Deep Image Priors on Neural Networks with No Training

| by Dylan Raithel Follow 5 Followers on Jan 10, 2018. Estimated reading time: 2 minutes | NOTICE: - Applied AI conference for Developers Apr 9-11, 2018, San Francisco. Join us!

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Late last year, researchers at Oxford University and The Skolkovo Institute of Science and Technology detailed their work on deep image priors. The concept of a "deep image prior" is intuitive based on the samples provided; take a noisy or distorted image, and make it look as normal as the original. But their work takes it a step further, and does so without a reference to the original image, and without a trained network.

A great deal of image statistics are captured by the structure of a convolutional image generator rather than by any learned capability ... (and) ... no aspect of the network is learned from data; instead, the weights of the network are always randomly initialized, so that the only prior information is in the structure of the network itself.

The research focuses on super-resolution, denoising, image reconstruction and inpainting. They created and demonstrated a generator network, with no pre-training and no database that's capable of successfully rendering original quality images. Their results are comparable with the standards referenced in their research paper based on trained deep convolutional neural networks, or ConvNets. Researchers Ulyanov, Vedaldi, and Lempitsky assert that:

The structure of a generator network is sufficient to capture a great deal of low-level image statistics prior to any learning ... we show that a randomly-initialized neural network can be used as a handcrafted prior with excellent results in standard inverse problems such as denoising, super-resolution, and inpainting ... (and) bridges the gap between two very popular families of image restoration methods: learning-based methods using ConvNets, and learning-free methods based on handcrafted image priors such as self-similarity.

The team implemented the generator networks using Python's Torch libraries. They developed modules for processing noise, distortion, and interference in an image resulting from things like salt-and-pepper or "TV noise", pixel scrambling and image masking. Image inpainting is the process of removing "the mask" from an image. Masks can potentially be things like copyright watermarks on stock images, but generic image masking demonstrations were used in the sample code. Output samples from PNG files processed by the neural network show that the network successfully identifies and removes the mask like it were an overlaid area atop the original image.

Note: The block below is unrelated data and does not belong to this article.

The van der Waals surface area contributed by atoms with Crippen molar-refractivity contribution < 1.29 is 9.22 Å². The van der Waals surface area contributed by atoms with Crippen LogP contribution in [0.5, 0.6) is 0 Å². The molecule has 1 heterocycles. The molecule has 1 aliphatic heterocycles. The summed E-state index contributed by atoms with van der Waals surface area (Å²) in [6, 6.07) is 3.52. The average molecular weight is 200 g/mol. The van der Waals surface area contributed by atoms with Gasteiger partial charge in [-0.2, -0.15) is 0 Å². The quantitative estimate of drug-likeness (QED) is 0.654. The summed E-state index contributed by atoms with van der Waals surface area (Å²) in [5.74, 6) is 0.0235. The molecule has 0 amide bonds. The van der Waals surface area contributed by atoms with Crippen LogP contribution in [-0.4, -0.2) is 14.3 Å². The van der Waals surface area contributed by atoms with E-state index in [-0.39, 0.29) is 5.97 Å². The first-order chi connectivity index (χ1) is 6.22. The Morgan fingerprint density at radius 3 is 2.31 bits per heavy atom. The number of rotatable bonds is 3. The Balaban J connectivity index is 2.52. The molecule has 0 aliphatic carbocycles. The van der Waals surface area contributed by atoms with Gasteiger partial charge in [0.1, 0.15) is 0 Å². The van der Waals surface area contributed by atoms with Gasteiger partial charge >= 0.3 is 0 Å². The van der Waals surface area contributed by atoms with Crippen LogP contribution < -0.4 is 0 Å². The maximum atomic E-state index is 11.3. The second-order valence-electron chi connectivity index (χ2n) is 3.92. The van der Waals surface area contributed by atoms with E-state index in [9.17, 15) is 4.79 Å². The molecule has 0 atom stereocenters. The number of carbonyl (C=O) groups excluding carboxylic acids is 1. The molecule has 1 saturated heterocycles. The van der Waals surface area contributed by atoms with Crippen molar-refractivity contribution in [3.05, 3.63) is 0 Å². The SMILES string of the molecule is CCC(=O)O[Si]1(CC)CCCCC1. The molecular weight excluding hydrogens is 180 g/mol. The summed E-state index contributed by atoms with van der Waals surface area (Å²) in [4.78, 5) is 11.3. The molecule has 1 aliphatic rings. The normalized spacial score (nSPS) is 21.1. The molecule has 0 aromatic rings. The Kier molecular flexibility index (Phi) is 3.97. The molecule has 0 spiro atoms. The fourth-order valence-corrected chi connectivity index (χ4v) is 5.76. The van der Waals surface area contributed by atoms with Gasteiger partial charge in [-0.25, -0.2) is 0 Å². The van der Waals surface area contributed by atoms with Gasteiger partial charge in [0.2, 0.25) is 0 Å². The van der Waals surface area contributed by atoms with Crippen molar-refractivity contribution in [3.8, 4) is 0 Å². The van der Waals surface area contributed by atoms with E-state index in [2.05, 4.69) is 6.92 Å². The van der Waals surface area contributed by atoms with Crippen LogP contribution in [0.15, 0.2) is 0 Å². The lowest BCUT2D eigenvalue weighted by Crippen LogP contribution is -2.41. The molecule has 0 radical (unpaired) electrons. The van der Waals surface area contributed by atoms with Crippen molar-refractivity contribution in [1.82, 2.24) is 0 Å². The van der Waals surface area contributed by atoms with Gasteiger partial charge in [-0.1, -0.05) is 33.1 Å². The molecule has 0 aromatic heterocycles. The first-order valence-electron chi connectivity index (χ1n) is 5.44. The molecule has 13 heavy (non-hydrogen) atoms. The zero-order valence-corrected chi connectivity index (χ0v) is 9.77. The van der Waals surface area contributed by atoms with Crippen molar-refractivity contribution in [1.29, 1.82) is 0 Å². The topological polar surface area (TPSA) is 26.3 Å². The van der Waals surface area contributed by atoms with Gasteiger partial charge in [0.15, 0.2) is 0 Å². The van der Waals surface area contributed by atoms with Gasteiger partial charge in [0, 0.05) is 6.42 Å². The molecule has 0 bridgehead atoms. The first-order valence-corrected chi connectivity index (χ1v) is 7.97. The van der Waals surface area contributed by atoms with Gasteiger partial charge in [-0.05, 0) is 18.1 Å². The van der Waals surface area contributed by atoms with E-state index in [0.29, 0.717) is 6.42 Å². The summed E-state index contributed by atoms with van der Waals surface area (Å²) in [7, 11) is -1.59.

The network itself alternates filtering operations such as convolution, upsampling and non-linear activation ... the choice of network architecture has a major effect how the solution space is searched by methods such as gradient descent. In particular, we show that the network resists "bad" solutions and descends much more quickly towards naturally-looking images.

Their findings could challenge the notion that ConvNets derive their success from the ability to learn realistic priors from data. The team noted that their "Swiss-army knife approach" is computationally intensive, requiring several minutes of GPU time for a single 512 x 512 pixel image. The python code, inlcuding Jupyter notebooks and sample data can be found on Github.

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